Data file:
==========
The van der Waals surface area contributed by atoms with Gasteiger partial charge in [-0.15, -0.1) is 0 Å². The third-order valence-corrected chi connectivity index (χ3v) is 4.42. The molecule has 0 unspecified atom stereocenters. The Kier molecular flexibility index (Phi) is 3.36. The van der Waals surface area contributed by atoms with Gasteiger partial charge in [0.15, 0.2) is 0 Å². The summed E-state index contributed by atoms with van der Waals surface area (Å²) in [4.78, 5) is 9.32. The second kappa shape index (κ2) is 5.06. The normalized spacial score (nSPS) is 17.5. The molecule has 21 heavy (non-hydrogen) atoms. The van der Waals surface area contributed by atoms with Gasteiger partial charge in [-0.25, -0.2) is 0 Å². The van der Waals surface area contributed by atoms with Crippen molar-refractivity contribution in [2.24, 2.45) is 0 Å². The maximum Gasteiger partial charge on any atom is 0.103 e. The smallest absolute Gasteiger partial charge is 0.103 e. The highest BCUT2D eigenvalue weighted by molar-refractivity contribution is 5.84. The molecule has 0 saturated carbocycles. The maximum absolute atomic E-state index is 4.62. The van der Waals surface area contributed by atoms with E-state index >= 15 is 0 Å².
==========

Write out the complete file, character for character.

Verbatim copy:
The van der Waals surface area contributed by atoms with Gasteiger partial charge in [-0.15, -0.1) is 0 Å². The third-order valence-corrected chi connectivity index (χ3v) is 4.42. The molecule has 0 unspecified atom stereocenters. The Kier molecular flexibility index (Phi) is 3.36. The van der Waals surface area contributed by atoms with Gasteiger partial charge in [0.15, 0.2) is 0 Å². The summed E-state index contributed by atoms with van der Waals surface area (Å²) in [4.78, 5) is 9.32. The second kappa shape index (κ2) is 5.06. The normalized spacial score (nSPS) is 17.5. The molecule has 21 heavy (non-hydrogen) atoms. The van der Waals surface area contributed by atoms with Gasteiger partial charge in [-0.25, -0.2) is 0 Å². The van der Waals surface area contributed by atoms with Crippen molar-refractivity contribution in [2.24, 2.45) is 0 Å². The maximum Gasteiger partial charge on any atom is 0.103 e. The smallest absolute Gasteiger partial charge is 0.103 e. The highest BCUT2D eigenvalue weighted by molar-refractivity contribution is 5.84. The molecule has 0 saturated carbocycles. The maximum absolute atomic E-state index is 4.62. The van der Waals surface area contributed by atoms with E-state index >= 15 is 0 Å².